A New Clinic for the Newly Diagnosed
About 70 percent of individuals with cystic fibrosis are diagnosed by 1 year of age, about 20 percent by age 10, and the other 10 percent after age 10. Sometimes family history or an intestinal obstruction related to meconium ileus will tip off the pediatrician early on, but most often it’s coupling the classic symptoms of a chronic cough and failure to thrive that drives the diagnosis. But by then, says Hopkins pediatrician Beryl Rosenstein, serious damage may have already been done.
“We have some patients who unfortunately were not diagnosed until age 3, 4, 6 or 10, and who had evidence of significant lung disease and impaired pulmonary function,” says Rosenstein. “Catch these kids early and you can favorably impact the clinical course and maybe even survival.”
A new newborn screening program, starting in Maryland in July, will help pediatricians detect the disease and intervene in early infancy. Before newborns are discharged from the hospital, their dried blood spot-collected for newborn screening will be used to measure levels of a pancreatric enzyme called trypsinogen, which is usually substantially elevated in newborns with CF. A positive result can be followed up with a diagnostic sweat test. This means 90 percent of individuals with CF will be diagnosed before 1 month of age. They will form a different group of patients for pediatricians like Rosenstein—CF patients who have no signs of pulmonary damage or malnutrition.
“They will have somewhat unique needs,” says Rosenstein. “The focus will be on education and counseling for families, and monitoring patients for problems early on as they develop.”
In conjunction with the screening, the Children’s Center has developed a new clinic for these newly diagnosed newborns. Families will learn nutritional strategies and airway clearance techniques early on, while Rosenstein and his colleagues stay on the lookout for organisms like Pseudomonas aeruginosa. Once colonized in a young CF patient’s airways, P. aeruginosa can quickly become a permanent resident and lead to significant lung damage. Patients with the organism are known to suffer steeper declines in pulmonary function and pulmonary infections requiring IV antibiotics and hospital stays.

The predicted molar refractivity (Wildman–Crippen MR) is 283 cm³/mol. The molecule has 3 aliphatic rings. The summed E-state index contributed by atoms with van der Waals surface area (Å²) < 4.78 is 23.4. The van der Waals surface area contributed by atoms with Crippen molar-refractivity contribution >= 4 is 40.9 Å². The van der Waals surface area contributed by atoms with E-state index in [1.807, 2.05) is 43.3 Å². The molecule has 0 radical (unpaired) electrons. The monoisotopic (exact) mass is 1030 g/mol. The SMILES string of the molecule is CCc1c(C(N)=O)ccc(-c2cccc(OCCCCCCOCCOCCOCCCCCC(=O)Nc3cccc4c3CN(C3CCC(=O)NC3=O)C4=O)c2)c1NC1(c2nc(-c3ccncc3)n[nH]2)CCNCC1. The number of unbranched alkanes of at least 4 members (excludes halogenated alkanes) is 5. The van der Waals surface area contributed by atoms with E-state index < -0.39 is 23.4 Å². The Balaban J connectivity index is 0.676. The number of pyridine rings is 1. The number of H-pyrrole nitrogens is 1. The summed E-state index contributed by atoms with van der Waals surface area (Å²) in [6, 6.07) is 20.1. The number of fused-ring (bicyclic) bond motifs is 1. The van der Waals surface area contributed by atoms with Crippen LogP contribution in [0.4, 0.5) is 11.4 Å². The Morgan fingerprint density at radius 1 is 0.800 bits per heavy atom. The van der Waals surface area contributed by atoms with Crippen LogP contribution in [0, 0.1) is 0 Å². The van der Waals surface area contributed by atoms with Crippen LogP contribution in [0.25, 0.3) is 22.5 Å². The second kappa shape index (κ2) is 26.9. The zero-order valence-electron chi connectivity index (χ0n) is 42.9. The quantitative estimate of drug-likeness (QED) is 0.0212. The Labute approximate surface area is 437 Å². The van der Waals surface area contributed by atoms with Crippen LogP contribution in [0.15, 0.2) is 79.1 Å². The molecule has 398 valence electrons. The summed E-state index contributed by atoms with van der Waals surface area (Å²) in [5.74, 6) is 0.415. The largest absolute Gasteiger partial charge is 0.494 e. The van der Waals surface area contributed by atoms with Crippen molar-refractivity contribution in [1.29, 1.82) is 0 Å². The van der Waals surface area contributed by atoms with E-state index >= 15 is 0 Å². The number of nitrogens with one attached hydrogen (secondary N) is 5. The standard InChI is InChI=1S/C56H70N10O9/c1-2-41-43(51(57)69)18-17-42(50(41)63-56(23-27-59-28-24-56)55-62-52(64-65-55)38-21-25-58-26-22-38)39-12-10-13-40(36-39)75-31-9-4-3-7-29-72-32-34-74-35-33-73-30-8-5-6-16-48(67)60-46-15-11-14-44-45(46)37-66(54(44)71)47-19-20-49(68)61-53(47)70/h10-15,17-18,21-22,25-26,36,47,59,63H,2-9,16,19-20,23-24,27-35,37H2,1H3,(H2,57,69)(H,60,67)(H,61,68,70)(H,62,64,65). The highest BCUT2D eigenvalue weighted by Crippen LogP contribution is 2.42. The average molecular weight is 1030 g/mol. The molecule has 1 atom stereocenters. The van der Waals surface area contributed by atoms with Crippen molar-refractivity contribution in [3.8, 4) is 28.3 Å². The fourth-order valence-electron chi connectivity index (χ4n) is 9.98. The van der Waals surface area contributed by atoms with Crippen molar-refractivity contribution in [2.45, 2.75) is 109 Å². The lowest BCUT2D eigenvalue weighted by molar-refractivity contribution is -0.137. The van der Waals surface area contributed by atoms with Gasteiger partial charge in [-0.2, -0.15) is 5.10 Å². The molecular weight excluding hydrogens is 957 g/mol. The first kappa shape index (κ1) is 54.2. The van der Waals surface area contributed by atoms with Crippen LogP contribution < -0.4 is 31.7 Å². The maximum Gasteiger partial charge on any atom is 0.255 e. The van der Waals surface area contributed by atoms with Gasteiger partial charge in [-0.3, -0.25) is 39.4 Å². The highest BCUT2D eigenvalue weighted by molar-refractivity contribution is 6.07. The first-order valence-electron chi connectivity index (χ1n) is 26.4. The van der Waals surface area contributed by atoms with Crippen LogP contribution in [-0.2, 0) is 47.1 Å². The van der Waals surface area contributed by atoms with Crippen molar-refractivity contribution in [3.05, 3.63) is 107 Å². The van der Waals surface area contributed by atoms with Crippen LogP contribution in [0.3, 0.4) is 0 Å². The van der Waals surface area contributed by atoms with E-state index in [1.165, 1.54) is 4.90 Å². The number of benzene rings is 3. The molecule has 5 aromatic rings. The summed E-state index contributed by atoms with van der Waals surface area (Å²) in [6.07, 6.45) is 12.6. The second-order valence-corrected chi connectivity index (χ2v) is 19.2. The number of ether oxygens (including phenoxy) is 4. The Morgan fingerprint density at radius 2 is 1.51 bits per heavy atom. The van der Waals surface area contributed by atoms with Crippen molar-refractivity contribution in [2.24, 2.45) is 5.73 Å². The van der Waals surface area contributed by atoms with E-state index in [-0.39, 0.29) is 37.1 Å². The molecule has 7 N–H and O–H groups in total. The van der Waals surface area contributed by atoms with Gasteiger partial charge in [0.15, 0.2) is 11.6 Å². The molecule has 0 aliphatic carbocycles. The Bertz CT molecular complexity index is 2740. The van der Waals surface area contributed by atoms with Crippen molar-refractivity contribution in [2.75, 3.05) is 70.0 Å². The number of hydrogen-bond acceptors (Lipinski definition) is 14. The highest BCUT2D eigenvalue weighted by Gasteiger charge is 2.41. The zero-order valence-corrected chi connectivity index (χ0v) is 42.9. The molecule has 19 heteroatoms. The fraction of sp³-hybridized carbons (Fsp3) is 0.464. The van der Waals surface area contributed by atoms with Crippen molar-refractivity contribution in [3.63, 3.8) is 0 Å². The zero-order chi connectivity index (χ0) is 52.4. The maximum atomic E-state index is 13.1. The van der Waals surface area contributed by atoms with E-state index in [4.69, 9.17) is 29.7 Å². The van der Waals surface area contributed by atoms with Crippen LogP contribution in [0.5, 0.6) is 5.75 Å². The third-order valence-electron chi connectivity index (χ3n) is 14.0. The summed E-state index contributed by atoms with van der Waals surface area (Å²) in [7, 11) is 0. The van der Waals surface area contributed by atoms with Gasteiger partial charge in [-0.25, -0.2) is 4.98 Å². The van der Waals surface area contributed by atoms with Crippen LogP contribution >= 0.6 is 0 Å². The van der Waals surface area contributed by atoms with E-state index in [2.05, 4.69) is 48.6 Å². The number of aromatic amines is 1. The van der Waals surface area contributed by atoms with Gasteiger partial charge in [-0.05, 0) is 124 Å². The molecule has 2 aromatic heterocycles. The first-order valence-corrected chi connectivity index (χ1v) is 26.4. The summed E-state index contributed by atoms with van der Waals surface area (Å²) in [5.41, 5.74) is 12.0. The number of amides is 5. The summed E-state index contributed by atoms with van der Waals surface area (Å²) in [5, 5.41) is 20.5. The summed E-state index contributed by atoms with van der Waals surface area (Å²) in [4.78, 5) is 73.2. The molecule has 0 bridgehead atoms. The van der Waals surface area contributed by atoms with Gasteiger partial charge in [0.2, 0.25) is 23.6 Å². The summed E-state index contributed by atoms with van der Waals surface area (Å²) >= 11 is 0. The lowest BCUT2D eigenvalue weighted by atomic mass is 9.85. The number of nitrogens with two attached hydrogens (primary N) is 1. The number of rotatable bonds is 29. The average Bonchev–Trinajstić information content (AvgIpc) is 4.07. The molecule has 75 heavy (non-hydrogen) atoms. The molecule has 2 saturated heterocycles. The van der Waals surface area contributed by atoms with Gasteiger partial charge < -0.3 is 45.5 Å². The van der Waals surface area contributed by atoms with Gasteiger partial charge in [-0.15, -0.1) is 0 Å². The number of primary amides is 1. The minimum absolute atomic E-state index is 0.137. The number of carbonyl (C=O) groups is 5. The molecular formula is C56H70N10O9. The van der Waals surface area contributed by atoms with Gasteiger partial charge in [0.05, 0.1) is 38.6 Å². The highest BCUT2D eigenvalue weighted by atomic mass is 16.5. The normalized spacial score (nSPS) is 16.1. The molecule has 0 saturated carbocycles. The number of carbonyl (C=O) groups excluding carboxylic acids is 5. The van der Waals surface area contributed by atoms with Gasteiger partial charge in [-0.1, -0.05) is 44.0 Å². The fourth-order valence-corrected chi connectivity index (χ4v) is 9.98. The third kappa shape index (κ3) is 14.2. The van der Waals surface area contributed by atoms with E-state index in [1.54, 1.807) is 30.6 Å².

“It’s been shown in recent years that if you can pick up Pseudomonas by airway cultures as soon as it starts to colonize, there’s a window of opportunity to eradicate the organism with intensive oral and aerosolized antibiotic therapy,” says Rosenstein. “We have a treatment protocol to fight it.”
The clinic also has the capability to measure pulmonary function in infants, and to intervene early with any signs of decline. Knowing there’s an association between poor nutrition in the first year of life and susceptibility to respiratory infections, clinic staff are raising the bar on nutritional status for these patients, too. Counseling will be offered to parents who may be shocked to learn their seemingly healthy newborn has CF.
“In the past, the child wasn’t thriving and the parents weren’t getting an answer,” says Rosenstein. “With newborn screening, we should detect CF before there’s any damage.” For more information, call 410-955-2795.
A newborn screening test for CF means patients will be diagnosed and treated earlier, reducing their risk for pulmonary damage and malnutrition.